It had been a while, so I was wondering when we were going to hear from good ole' Alan Greenspan again. Well, the former Fed Chair must have been feeling a little neglected/ignored, so he emerged from his hole yesterday to comment on the economy, see his shadow, and run back underground. Greenspan noted that the inevitable adjustment in the U.S. current account deficit is not a huge problem. Speaking at the annual meeting of the International Monetary Fund and World Bank, Greenspan noted that there is no reason why the adjustment in the current account deficit should have an impact on the real economy and employment. Greenspan doesn't believe that swings in terms of trade, interest rates, and foreign exchange rates will feel an impact from the deficit.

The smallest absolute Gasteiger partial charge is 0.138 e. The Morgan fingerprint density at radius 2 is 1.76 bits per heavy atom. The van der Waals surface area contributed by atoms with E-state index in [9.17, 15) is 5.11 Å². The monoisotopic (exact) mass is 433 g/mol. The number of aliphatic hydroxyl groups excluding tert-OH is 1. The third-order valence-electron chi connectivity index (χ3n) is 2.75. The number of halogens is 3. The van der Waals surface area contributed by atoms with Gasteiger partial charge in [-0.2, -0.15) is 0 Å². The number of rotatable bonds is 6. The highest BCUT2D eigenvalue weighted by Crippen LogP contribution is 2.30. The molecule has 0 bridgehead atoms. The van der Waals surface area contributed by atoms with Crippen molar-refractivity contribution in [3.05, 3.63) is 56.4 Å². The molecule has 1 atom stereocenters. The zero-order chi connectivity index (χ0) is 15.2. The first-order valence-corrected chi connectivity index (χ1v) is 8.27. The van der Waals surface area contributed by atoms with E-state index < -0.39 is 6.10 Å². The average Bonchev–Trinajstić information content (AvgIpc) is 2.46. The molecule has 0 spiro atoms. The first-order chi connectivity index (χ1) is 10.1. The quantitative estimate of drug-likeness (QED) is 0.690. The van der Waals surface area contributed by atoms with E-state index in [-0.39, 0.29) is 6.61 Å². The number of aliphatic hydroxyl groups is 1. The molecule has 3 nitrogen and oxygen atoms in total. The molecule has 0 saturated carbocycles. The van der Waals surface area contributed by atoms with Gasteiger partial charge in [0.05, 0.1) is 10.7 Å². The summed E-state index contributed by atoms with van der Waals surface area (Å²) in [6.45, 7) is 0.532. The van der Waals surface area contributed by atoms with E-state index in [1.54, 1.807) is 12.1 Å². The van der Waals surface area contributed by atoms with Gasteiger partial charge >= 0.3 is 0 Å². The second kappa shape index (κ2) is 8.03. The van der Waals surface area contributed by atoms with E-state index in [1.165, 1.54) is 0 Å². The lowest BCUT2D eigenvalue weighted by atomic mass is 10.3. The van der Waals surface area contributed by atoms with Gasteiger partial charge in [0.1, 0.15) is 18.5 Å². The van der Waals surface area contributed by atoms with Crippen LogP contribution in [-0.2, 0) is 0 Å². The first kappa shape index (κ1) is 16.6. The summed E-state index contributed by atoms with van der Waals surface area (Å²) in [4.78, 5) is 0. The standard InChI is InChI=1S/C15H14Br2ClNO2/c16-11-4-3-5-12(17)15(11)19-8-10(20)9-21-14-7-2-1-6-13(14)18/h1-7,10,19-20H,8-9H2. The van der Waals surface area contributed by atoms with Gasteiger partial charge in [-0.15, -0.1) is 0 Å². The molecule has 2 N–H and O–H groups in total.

Greeny did note that the process could be quite painful for us and our trading partners, if protectionism gains ground and fiscal deficits continue. He stated that what is important is the level of debt, not whether the debt is owed to foreigners or Americans. Greenspan also stated that debt levels in relation to income have been rising for a century, but only recently have cross-border flows of savings become important. Before wrapping up, Greenspan had to comment on August's financial turmoil, noting that it was an accident waiting to happen, and that something had to give.